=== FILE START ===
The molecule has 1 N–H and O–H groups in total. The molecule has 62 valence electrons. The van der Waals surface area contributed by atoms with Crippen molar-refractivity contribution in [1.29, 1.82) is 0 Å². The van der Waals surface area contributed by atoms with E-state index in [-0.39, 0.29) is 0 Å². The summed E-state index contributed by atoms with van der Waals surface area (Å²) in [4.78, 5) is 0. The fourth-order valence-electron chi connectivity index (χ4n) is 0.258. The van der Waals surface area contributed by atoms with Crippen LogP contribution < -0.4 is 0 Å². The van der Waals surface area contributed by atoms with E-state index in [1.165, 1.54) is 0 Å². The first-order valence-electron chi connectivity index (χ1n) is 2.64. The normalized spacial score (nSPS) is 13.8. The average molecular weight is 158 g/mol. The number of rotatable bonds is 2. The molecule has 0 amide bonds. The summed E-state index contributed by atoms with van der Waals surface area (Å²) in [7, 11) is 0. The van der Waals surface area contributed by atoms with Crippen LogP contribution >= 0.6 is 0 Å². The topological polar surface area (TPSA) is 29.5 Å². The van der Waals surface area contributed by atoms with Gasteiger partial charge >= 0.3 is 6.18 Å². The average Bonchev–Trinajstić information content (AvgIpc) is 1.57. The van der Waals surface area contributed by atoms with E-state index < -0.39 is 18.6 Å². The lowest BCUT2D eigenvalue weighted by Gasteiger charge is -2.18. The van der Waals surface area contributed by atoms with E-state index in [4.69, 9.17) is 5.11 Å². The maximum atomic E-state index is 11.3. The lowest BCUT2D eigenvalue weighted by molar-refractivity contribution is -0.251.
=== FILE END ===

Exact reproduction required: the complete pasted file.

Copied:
The molecule has 1 N–H and O–H groups in total. The molecule has 62 valence electrons. The van der Waals surface area contributed by atoms with Crippen molar-refractivity contribution in [1.29, 1.82) is 0 Å². The van der Waals surface area contributed by atoms with E-state index in [-0.39, 0.29) is 0 Å². The summed E-state index contributed by atoms with van der Waals surface area (Å²) in [4.78, 5) is 0. The fourth-order valence-electron chi connectivity index (χ4n) is 0.258. The van der Waals surface area contributed by atoms with Crippen LogP contribution < -0.4 is 0 Å². The van der Waals surface area contributed by atoms with E-state index in [1.165, 1.54) is 0 Å². The first-order valence-electron chi connectivity index (χ1n) is 2.64. The normalized spacial score (nSPS) is 13.8. The average molecular weight is 158 g/mol. The number of rotatable bonds is 2. The molecule has 0 amide bonds. The summed E-state index contributed by atoms with van der Waals surface area (Å²) in [7, 11) is 0. The van der Waals surface area contributed by atoms with Crippen LogP contribution >= 0.6 is 0 Å². The topological polar surface area (TPSA) is 29.5 Å². The van der Waals surface area contributed by atoms with Gasteiger partial charge >= 0.3 is 6.18 Å². The average Bonchev–Trinajstić information content (AvgIpc) is 1.57. The van der Waals surface area contributed by atoms with E-state index < -0.39 is 18.6 Å². The lowest BCUT2D eigenvalue weighted by Gasteiger charge is -2.18. The van der Waals surface area contributed by atoms with E-state index in [4.69, 9.17) is 5.11 Å². The maximum atomic E-state index is 11.3. The lowest BCUT2D eigenvalue weighted by molar-refractivity contribution is -0.251.